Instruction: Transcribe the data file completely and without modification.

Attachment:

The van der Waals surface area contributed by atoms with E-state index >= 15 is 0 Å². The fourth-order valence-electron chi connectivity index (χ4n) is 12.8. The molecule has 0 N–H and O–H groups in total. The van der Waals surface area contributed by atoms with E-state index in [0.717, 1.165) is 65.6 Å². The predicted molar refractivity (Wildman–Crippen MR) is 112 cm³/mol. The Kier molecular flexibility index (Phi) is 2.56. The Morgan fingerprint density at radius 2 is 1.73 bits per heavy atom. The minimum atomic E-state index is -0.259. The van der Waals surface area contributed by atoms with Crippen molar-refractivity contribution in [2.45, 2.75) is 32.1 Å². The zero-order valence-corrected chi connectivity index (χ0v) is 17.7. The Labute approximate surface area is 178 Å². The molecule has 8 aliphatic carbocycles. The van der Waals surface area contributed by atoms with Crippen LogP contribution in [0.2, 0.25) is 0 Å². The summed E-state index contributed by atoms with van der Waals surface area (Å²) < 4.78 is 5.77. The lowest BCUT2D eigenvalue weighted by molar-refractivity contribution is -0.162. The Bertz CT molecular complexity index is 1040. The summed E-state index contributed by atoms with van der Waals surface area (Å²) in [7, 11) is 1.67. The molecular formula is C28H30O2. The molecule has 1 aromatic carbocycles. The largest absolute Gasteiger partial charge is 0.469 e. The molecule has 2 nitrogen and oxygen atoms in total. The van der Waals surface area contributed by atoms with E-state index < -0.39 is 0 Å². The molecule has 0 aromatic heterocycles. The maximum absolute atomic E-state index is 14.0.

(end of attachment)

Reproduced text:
The van der Waals surface area contributed by atoms with E-state index >= 15 is 0 Å². The fourth-order valence-electron chi connectivity index (χ4n) is 12.8. The molecule has 0 N–H and O–H groups in total. The van der Waals surface area contributed by atoms with E-state index in [0.717, 1.165) is 65.6 Å². The predicted molar refractivity (Wildman–Crippen MR) is 112 cm³/mol. The Kier molecular flexibility index (Phi) is 2.56. The Morgan fingerprint density at radius 2 is 1.73 bits per heavy atom. The minimum atomic E-state index is -0.259. The van der Waals surface area contributed by atoms with Crippen molar-refractivity contribution in [2.45, 2.75) is 32.1 Å². The zero-order valence-corrected chi connectivity index (χ0v) is 17.7. The Labute approximate surface area is 178 Å². The molecule has 8 aliphatic carbocycles. The van der Waals surface area contributed by atoms with Crippen LogP contribution in [0.2, 0.25) is 0 Å². The summed E-state index contributed by atoms with van der Waals surface area (Å²) < 4.78 is 5.77. The lowest BCUT2D eigenvalue weighted by molar-refractivity contribution is -0.162. The Bertz CT molecular complexity index is 1040. The summed E-state index contributed by atoms with van der Waals surface area (Å²) in [7, 11) is 1.67. The molecular formula is C28H30O2. The molecule has 1 aromatic carbocycles. The largest absolute Gasteiger partial charge is 0.469 e. The molecule has 2 nitrogen and oxygen atoms in total. The van der Waals surface area contributed by atoms with E-state index < -0.39 is 0 Å². The molecule has 0 aromatic heterocycles. The maximum absolute atomic E-state index is 14.0.